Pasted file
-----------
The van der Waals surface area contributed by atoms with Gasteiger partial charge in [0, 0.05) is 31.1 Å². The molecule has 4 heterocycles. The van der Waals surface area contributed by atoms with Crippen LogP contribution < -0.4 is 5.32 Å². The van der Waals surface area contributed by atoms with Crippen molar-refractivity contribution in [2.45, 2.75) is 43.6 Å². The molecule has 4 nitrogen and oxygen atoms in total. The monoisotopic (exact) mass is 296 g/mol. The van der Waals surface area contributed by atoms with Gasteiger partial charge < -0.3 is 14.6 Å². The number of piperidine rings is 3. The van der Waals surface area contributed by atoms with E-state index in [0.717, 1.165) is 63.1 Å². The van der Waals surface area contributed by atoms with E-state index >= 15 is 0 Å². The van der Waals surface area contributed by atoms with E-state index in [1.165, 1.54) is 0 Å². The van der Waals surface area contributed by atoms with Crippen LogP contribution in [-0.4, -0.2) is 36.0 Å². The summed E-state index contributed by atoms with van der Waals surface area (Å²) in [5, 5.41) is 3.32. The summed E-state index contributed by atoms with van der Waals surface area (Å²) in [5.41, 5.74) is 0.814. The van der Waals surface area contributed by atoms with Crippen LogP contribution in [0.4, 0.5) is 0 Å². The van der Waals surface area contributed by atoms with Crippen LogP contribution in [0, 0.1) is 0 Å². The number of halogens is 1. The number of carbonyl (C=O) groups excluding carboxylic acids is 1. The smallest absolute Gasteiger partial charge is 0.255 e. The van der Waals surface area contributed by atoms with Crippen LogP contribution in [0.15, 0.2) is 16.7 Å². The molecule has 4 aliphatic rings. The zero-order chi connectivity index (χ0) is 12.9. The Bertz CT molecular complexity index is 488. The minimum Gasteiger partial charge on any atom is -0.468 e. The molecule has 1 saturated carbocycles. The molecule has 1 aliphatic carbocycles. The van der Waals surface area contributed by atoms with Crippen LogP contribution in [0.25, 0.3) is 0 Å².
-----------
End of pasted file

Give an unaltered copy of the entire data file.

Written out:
The van der Waals surface area contributed by atoms with Gasteiger partial charge in [0, 0.05) is 31.1 Å². The molecule has 4 heterocycles. The van der Waals surface area contributed by atoms with Crippen LogP contribution < -0.4 is 5.32 Å². The van der Waals surface area contributed by atoms with Crippen molar-refractivity contribution in [2.45, 2.75) is 43.6 Å². The molecule has 4 nitrogen and oxygen atoms in total. The monoisotopic (exact) mass is 296 g/mol. The van der Waals surface area contributed by atoms with Gasteiger partial charge < -0.3 is 14.6 Å². The number of piperidine rings is 3. The van der Waals surface area contributed by atoms with E-state index in [0.717, 1.165) is 63.1 Å². The van der Waals surface area contributed by atoms with E-state index >= 15 is 0 Å². The van der Waals surface area contributed by atoms with E-state index in [1.165, 1.54) is 0 Å². The van der Waals surface area contributed by atoms with Crippen LogP contribution in [-0.4, -0.2) is 36.0 Å². The summed E-state index contributed by atoms with van der Waals surface area (Å²) in [5, 5.41) is 3.32. The summed E-state index contributed by atoms with van der Waals surface area (Å²) in [5.41, 5.74) is 0.814. The van der Waals surface area contributed by atoms with Crippen LogP contribution in [0.4, 0.5) is 0 Å². The van der Waals surface area contributed by atoms with Crippen LogP contribution in [0, 0.1) is 0 Å². The number of halogens is 1. The number of carbonyl (C=O) groups excluding carboxylic acids is 1. The smallest absolute Gasteiger partial charge is 0.255 e. The van der Waals surface area contributed by atoms with Crippen LogP contribution in [0.15, 0.2) is 16.7 Å². The molecule has 4 aliphatic rings. The zero-order chi connectivity index (χ0) is 12.9. The Bertz CT molecular complexity index is 488. The minimum Gasteiger partial charge on any atom is -0.468 e. The molecule has 1 saturated carbocycles. The molecule has 1 aliphatic carbocycles. The van der Waals surface area contributed by atoms with Crippen LogP contribution in [0.25, 0.3) is 0 Å².